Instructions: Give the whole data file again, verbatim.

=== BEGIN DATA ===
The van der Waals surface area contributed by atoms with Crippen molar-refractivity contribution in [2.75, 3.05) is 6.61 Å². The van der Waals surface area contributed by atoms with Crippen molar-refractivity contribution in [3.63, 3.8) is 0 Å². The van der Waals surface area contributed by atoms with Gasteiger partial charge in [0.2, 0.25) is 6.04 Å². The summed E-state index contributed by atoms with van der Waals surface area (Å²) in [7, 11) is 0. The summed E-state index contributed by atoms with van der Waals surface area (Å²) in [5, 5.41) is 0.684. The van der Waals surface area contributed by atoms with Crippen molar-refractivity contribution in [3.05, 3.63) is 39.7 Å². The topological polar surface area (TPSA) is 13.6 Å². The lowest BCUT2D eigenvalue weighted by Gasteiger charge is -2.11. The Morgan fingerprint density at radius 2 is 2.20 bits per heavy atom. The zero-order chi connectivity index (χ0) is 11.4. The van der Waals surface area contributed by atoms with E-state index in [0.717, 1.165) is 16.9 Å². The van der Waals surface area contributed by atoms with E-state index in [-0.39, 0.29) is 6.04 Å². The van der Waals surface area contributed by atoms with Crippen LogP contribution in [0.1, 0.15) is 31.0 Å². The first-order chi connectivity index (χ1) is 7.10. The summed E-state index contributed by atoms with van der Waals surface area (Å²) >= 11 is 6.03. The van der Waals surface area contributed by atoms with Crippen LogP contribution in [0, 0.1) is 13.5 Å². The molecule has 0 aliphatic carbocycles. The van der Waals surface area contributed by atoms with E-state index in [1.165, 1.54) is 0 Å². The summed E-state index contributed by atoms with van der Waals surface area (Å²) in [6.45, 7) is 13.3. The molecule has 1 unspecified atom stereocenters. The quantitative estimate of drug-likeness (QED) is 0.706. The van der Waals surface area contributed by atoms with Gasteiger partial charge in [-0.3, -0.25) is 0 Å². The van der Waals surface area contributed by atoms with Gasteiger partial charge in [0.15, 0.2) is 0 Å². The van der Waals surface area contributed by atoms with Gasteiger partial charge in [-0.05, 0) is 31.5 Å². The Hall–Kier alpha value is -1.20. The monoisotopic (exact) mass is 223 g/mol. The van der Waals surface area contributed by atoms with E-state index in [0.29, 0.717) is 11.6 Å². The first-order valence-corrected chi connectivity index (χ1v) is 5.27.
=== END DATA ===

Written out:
The van der Waals surface area contributed by atoms with Crippen molar-refractivity contribution in [2.75, 3.05) is 6.61 Å². The van der Waals surface area contributed by atoms with Crippen molar-refractivity contribution in [3.63, 3.8) is 0 Å². The van der Waals surface area contributed by atoms with Gasteiger partial charge in [0.2, 0.25) is 6.04 Å². The summed E-state index contributed by atoms with van der Waals surface area (Å²) in [7, 11) is 0. The summed E-state index contributed by atoms with van der Waals surface area (Å²) in [5, 5.41) is 0.684. The van der Waals surface area contributed by atoms with Crippen molar-refractivity contribution in [3.05, 3.63) is 39.7 Å². The topological polar surface area (TPSA) is 13.6 Å². The lowest BCUT2D eigenvalue weighted by Gasteiger charge is -2.11. The Morgan fingerprint density at radius 2 is 2.20 bits per heavy atom. The zero-order chi connectivity index (χ0) is 11.4. The van der Waals surface area contributed by atoms with E-state index in [0.717, 1.165) is 16.9 Å². The van der Waals surface area contributed by atoms with E-state index in [-0.39, 0.29) is 6.04 Å². The van der Waals surface area contributed by atoms with Crippen LogP contribution in [0.1, 0.15) is 31.0 Å². The first-order chi connectivity index (χ1) is 7.10. The summed E-state index contributed by atoms with van der Waals surface area (Å²) >= 11 is 6.03. The van der Waals surface area contributed by atoms with Crippen LogP contribution in [0, 0.1) is 13.5 Å². The molecule has 0 aliphatic carbocycles. The van der Waals surface area contributed by atoms with E-state index in [1.165, 1.54) is 0 Å². The summed E-state index contributed by atoms with van der Waals surface area (Å²) in [6.45, 7) is 13.3. The molecule has 1 unspecified atom stereocenters. The quantitative estimate of drug-likeness (QED) is 0.706. The van der Waals surface area contributed by atoms with Gasteiger partial charge in [-0.3, -0.25) is 0 Å². The van der Waals surface area contributed by atoms with Gasteiger partial charge in [0.15, 0.2) is 0 Å². The van der Waals surface area contributed by atoms with Gasteiger partial charge in [-0.05, 0) is 31.5 Å². The Hall–Kier alpha value is -1.20. The monoisotopic (exact) mass is 223 g/mol. The van der Waals surface area contributed by atoms with E-state index in [0.29, 0.717) is 11.6 Å². The first-order valence-corrected chi connectivity index (χ1v) is 5.27.